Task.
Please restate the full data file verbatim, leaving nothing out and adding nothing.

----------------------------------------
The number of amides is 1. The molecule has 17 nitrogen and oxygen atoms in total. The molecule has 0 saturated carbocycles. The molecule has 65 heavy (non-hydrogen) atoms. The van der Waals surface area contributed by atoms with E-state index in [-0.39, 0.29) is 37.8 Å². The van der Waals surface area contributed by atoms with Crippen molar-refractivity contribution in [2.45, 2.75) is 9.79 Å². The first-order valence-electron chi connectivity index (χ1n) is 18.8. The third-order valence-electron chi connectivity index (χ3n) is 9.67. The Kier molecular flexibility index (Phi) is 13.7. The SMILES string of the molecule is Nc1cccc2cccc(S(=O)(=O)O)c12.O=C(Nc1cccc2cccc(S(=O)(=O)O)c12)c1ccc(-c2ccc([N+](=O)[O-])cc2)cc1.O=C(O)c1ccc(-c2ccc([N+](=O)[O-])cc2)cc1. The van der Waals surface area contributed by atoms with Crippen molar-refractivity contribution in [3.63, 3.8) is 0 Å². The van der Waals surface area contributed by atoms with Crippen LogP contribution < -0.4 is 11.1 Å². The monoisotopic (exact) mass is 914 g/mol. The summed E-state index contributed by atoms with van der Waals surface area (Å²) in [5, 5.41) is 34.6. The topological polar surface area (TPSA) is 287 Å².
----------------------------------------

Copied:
The number of amides is 1. The molecule has 17 nitrogen and oxygen atoms in total. The molecule has 0 saturated carbocycles. The molecule has 65 heavy (non-hydrogen) atoms. The van der Waals surface area contributed by atoms with E-state index in [-0.39, 0.29) is 37.8 Å². The van der Waals surface area contributed by atoms with Crippen molar-refractivity contribution in [2.45, 2.75) is 9.79 Å². The first-order valence-electron chi connectivity index (χ1n) is 18.8. The third-order valence-electron chi connectivity index (χ3n) is 9.67. The Kier molecular flexibility index (Phi) is 13.7. The SMILES string of the molecule is Nc1cccc2cccc(S(=O)(=O)O)c12.O=C(Nc1cccc2cccc(S(=O)(=O)O)c12)c1ccc(-c2ccc([N+](=O)[O-])cc2)cc1.O=C(O)c1ccc(-c2ccc([N+](=O)[O-])cc2)cc1. The van der Waals surface area contributed by atoms with Crippen molar-refractivity contribution in [3.63, 3.8) is 0 Å². The van der Waals surface area contributed by atoms with Crippen LogP contribution < -0.4 is 11.1 Å². The monoisotopic (exact) mass is 914 g/mol. The summed E-state index contributed by atoms with van der Waals surface area (Å²) in [5, 5.41) is 34.6. The topological polar surface area (TPSA) is 287 Å².